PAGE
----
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- I am the demon N’aall. Due to a rather embarrassing set of circumstances I don’t care to relive, I am bound to Mr. Constantine… and to the House [of Mystery]. Now would you please get your feet off my table and show a little class?
Synopsis "The Black Room Part 2" (20-pages)
Previously in Justice League Dark #9 (July 2012): John Constantine has been convinced by A.R.G.U.S. leader Colonel Steve Trevor to get the “Justice League Dark” team back together. They were to investigate how Felix Faust had suddenly become vastly more powerful than he had been before and to find Doctor Mist (Trevor’s magical advisor who was captured by Faust). They trace Faust to Peru, defeat him, and free Doctor Mist. However, they are shocked to discover that the artefact Faust was channelling energy from is actually a magical map that shows the location of the legendary Books of Magic.
Constantine refuses to trust “a bunch of government suits with the map to the most powerful magical artefacts in history” so his Team vanishes before the A.R.G.U.S. clean-up crew arrives in Peru. Deadman possesses Black Orchid, Constantine’s A.R.G.U.S. minder, but he releases her on Doctor Mist’s say so and Mist convinces her that they have to see the investigation out before they return to base. The group needs to figure out their next move so they retreat to the House of Mystery, one of two spooky magical houses that stand at the intersection of all space and time. Constantine won the key to the House in a poker game — much to the indignation of the demon N’aall who servers as the House’s caretaker.
Madame Xanadu is watching Constantine from her Parlour. She had hoped that her apocalyptic visions would have lessened, but they’ve been getting worse and she sees a future version of John Constantine who has been totally corrupted by the Books of Magic. The Constantine in her vision tells her that there is only one person pure enough to possess the books and she must find him. Back at the House of Mystery, Constantine relates the origin of the Books and of the Map that leads to them. The Map was created by Merlin and Mordu in the Dark Ages, but it was believed destroyed before they could use it. Andrew Bennett has heard enough and walks away rather than help Constantine acquire more power.
Zatanna and Deadman think about leaving, but they arrive at the same conclusion as Black Orchid and Doctor Mist. They all realise that they cannot leave John Constantine loose to find the Books on his own. There is a sudden magical explosion as Constantine triggers a booby-trap on the map which releases the Demons Three into the House. Doctor Mist fends off the Demons, but they grab and map and flee. Constantine then realises that Faust has played them into positioning him he really wants to be. And at that same moment Felix Faust is in an A.R.G.U.S. cell block gloating to Steve Trevor about the booby trap. The Demons Three then burst into Faust’s cell saying that they’ve come for their master and for the Black Room.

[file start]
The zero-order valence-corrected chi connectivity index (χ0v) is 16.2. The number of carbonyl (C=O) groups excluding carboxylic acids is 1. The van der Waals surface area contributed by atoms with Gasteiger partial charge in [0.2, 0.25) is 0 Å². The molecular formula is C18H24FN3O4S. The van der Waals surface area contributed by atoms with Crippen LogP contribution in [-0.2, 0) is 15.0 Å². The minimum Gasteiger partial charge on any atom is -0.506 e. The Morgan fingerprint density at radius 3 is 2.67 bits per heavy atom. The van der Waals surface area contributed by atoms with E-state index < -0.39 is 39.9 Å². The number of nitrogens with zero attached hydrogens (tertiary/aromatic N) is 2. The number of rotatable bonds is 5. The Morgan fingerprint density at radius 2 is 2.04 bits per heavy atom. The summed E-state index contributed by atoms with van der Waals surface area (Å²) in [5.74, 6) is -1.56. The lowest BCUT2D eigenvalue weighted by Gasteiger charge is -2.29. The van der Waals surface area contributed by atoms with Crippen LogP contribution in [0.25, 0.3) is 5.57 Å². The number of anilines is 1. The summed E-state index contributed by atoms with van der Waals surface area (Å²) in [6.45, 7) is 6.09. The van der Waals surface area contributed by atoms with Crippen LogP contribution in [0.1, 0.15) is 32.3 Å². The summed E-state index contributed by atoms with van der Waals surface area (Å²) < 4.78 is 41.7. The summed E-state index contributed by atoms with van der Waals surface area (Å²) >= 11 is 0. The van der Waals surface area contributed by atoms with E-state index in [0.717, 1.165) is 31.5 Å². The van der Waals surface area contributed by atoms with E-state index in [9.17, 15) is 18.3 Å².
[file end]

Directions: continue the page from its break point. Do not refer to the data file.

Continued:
- The House of Secrets and the House of Mystery are twin houses that exist in Limbo at the intersection of all time and space. Their location and interior architecture can change. A person that has been invited into the House can be summoned back there at any time against their will.
- The Eight-Dimensional Map was created by Merlin and Mordu during the Dark Ages. It took 40 days of diving to create the map, but Mordu tried to seize it for himself and it was believed destroyed after the battle between him and Merlin.
- The Demons Three are a “very ancient evil”. They predate, and are thus immune to, the backwards magic Zatanna uses.
In the second part of the “Black Room” we discover that John Constantine has property in limbo and that Felix Faust’s plans go further than had at first been suspected. This issue also handles exposition about the Books of Magic, the introduction of the House of Secrets and the Demons Three. This all blends together seamlessly to maintain the appearance that John Constantine actually knows what he’s doing until about page 14 when all he can say is “oop” and all hell breaks loose. Its nice to remember that this is a character who can easily get his companions killed.
The departure of Andrew Bennett is a pity as he could have made an interesting team member, but I get the feeling that this is going to be something of a trope as future members of the team rotate in and out. It also underlines the real reason that this group even exists. To keep John Constantine in check. Count the number of times that Constantine has made promises in this story so far — including a big one to Zatanna about her dad that he admits here was a lie — and you have to fear that he’s about to hurt a lot of people very soon.
Seeing the collision of the old Vertigo characters, like John Constantine and Timothy Hunter collide, with DC Universe mystics, like Zatanna and Faust, takes some getting use to. That Jeff Lemire, and before him Peter Milligan, have made it work so well is impressive. Mikel Janin’s art also continues to impress. I really like his and Ulises technique of grey washes with colour applied over the top. The back allay and the House look brilliant. I particularly like the sequence where Doctor Mist cuts loose – the black, green, and red patterns are really a unique character look.